Shopping Tradition And Financial Lesson

My grandkids and I have a fun shopping tradition that we enjoy in a couple of times a year. The number of “grands” that join in the shopping spree vary. Some times there’s four kids and other times there’s as many as seven or eight at one time. The kids range from 3 years to 12 years old and the shopping excursion takes place at the “Dollar Store.”


There are two rules we apply to our shopping experience.

1. We set a limit as to the amount of money they can spend per person. Sometimes it’s three dollars and sometimes it’s five. The rule is… they have to stay within the budget. If three dollars is the limit… they know they can only put three things in their basket. (That’s why we shop at the “Dollar Store.”)

2. The second rule is… they can choose anything they want… as long as they stay within the pre-determined budget. An opinion on what they choose to buy is “off limits.” (This rule is more for me than it is for them.)

If I say, “You don’t want that because….” Or ask, “Do you really want that?,” it invalidates the child’s decision and then I take on the responsibility for what they purchase because they may try and to “please” me rather than select what they really want.  It’s then easy to blame me for items they purchase that they aren’t really thrilled about.

Now, the shopping spree.

As soon as they enter the store… they run to get their individual baskets and they start down the isles. The real young ones put everything they see into their baskets. The older kids walk up and down the isles and carefully make their decisions before placing the items in their baskets. It’s fun to watch the process.

Often, when the little ones count their items they realize they have too many toys and have to put things back on the shelves because they have gone over the budget. They use to complain a bit, now they just automatically take things back.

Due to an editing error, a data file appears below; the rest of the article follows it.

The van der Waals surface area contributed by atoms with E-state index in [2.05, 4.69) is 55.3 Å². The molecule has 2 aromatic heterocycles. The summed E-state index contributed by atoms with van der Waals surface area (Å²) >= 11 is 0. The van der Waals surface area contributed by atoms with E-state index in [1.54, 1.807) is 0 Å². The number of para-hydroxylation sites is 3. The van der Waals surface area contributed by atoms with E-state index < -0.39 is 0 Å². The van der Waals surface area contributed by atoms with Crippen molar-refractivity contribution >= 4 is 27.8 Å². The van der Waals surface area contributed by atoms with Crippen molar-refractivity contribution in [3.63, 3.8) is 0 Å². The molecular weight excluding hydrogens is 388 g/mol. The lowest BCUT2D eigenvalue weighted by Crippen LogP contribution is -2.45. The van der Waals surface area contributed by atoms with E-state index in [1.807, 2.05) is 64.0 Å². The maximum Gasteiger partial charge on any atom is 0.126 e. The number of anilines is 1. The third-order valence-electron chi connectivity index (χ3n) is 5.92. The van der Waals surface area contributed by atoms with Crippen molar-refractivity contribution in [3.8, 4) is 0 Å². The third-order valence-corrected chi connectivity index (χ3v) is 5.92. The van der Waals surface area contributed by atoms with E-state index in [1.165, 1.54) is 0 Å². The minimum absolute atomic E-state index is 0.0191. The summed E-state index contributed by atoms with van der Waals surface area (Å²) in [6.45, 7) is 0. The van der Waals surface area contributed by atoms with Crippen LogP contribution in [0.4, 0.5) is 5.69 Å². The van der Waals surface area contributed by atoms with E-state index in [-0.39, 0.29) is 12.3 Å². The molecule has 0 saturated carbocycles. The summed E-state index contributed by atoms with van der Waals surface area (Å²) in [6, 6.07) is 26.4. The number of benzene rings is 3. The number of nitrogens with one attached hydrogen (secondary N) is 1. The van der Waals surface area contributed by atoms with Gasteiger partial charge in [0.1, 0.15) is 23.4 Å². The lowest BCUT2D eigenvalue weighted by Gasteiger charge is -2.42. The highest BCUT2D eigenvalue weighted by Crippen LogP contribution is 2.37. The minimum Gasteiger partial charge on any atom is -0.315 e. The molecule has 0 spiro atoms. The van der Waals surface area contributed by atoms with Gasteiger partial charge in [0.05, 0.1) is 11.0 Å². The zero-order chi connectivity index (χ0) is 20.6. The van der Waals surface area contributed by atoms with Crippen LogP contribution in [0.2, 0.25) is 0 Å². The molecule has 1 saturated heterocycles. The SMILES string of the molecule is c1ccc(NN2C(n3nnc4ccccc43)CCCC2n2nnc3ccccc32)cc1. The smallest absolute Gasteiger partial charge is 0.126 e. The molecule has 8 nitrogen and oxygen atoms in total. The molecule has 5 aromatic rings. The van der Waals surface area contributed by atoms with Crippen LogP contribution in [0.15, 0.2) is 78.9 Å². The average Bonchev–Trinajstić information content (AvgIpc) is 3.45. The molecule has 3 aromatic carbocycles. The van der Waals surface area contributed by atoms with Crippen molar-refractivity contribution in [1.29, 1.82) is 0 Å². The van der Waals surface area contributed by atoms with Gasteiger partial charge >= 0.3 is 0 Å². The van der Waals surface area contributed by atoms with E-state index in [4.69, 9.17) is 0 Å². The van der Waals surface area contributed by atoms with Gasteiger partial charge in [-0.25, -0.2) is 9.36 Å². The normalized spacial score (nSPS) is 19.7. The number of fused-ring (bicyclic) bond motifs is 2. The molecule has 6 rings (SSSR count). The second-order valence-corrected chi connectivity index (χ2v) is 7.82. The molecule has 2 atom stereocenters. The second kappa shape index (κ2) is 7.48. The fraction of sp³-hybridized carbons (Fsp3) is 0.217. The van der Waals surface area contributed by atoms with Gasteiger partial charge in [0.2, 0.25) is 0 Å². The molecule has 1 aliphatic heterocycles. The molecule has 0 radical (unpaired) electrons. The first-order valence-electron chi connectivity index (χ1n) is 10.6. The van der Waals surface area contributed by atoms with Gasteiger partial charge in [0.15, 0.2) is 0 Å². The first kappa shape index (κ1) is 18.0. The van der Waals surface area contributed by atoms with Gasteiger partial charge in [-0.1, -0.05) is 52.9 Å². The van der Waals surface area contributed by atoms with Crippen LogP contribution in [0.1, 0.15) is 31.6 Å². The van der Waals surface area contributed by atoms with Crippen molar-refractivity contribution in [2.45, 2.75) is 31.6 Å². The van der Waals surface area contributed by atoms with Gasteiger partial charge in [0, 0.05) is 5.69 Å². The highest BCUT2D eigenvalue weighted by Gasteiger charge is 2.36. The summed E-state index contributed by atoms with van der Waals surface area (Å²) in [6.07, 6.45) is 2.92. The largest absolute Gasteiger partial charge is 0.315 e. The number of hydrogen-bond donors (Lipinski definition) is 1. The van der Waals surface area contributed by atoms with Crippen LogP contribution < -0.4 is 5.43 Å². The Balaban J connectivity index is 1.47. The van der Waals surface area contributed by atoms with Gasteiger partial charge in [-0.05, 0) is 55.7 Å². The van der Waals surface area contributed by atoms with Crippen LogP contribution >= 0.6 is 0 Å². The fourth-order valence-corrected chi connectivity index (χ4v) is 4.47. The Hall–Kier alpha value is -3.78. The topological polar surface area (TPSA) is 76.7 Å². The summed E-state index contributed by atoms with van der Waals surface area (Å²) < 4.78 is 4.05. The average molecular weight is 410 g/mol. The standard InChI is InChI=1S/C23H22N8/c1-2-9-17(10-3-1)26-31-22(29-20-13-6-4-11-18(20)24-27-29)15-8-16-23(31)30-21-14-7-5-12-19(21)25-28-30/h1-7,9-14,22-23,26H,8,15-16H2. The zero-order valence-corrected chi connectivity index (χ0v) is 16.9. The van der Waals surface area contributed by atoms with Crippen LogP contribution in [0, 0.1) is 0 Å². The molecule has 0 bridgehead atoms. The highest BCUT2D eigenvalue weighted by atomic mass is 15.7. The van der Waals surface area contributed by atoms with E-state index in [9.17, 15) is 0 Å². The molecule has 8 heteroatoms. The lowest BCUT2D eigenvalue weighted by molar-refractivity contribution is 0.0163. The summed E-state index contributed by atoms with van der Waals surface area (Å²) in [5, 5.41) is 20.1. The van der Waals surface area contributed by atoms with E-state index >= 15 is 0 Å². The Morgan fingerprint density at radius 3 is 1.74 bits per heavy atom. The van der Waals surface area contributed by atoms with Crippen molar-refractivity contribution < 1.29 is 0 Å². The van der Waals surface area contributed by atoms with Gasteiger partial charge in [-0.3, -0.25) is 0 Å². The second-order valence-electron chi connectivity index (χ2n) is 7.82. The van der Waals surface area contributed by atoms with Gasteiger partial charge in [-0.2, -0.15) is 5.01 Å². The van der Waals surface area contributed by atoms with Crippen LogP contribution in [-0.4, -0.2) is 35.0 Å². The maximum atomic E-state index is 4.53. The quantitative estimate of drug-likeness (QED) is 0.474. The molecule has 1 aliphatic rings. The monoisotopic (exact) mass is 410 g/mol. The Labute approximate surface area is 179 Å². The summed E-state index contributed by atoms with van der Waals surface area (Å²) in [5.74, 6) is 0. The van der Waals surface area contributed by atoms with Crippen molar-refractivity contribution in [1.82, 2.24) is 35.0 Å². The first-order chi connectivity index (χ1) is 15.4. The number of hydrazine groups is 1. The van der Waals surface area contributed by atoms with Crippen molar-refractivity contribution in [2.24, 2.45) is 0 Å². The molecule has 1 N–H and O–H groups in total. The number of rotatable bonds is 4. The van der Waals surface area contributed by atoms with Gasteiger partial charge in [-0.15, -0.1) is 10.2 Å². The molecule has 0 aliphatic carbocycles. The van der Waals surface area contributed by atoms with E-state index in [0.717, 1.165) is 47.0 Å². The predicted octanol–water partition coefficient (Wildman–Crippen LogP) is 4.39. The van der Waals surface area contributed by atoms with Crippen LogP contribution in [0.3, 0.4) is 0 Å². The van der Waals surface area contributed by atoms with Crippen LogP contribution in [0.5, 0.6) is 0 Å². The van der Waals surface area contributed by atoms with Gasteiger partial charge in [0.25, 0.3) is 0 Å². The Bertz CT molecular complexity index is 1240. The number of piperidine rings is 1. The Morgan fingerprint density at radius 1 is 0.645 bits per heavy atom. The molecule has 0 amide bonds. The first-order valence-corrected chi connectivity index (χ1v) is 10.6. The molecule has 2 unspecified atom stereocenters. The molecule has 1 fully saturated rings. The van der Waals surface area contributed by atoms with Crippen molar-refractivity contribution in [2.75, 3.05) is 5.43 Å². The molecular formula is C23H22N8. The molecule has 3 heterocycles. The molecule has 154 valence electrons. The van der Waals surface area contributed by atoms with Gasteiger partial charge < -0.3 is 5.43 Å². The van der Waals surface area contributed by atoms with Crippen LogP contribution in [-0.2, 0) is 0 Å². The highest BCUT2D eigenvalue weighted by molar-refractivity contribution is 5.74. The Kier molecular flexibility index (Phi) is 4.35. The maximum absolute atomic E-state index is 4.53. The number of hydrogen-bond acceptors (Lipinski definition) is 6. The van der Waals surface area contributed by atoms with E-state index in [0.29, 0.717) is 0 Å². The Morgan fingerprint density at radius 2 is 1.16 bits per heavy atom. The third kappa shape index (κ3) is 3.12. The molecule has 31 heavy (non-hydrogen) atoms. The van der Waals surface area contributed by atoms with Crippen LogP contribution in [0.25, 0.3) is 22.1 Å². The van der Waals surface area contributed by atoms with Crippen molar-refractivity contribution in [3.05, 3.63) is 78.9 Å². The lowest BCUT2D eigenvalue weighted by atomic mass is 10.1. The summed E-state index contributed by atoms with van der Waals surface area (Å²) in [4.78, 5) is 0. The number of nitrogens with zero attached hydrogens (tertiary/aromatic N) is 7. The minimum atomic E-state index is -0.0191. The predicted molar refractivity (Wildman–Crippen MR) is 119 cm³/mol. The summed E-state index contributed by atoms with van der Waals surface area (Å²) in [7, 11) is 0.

Once everyone has their toys… they march off to cashier where they purchase their items and they walk out the door with their own bag in hand…. happy as larks.

shopping1Meet our today’s shoppers. Braden (in the back ) Landon, Josie, and Barrett Griffiths.

Why such a shopping trip?

First of all, it’s fun and it’s a tradition we look forward to. As elementary as this process may seem… it gives them a bit of an opportunity to learn a little about finance and being responsible for their own choices.

They learn there is a limit to their spending because they have to stay within a budget. I don’t budge when it comes to sticking by the rules. No extra items.

Because no one gives directions on what to purchase… they are solely responsible for what they choose. If they don’t choose wisely, and end up unhappy about their choices, they are much more careful the next time.

On a recent shopping trip, my grandson, Glade, ask if he could take some of the the money and cash out.  He wanted to save a couple of dollars of his budget for something else. Great thinking. Saving his money for something of greater importance to him was a smart move.

Our shopping spree at the dollar store is fun and it saves me a bundle. Have you seen the prices of toys at Walmart? Oh, my gosh!

Take a look at this short video and watch the process. You will find some interesting decisions being made. We have so much fun…you’ll have to try it sometime. Besides all the fun… valuable lessons are being taught.

Till Later
Insightful Nana

P.S. Of course… afterward, a trip to Wendy’s for a bite to eat is always a treat.

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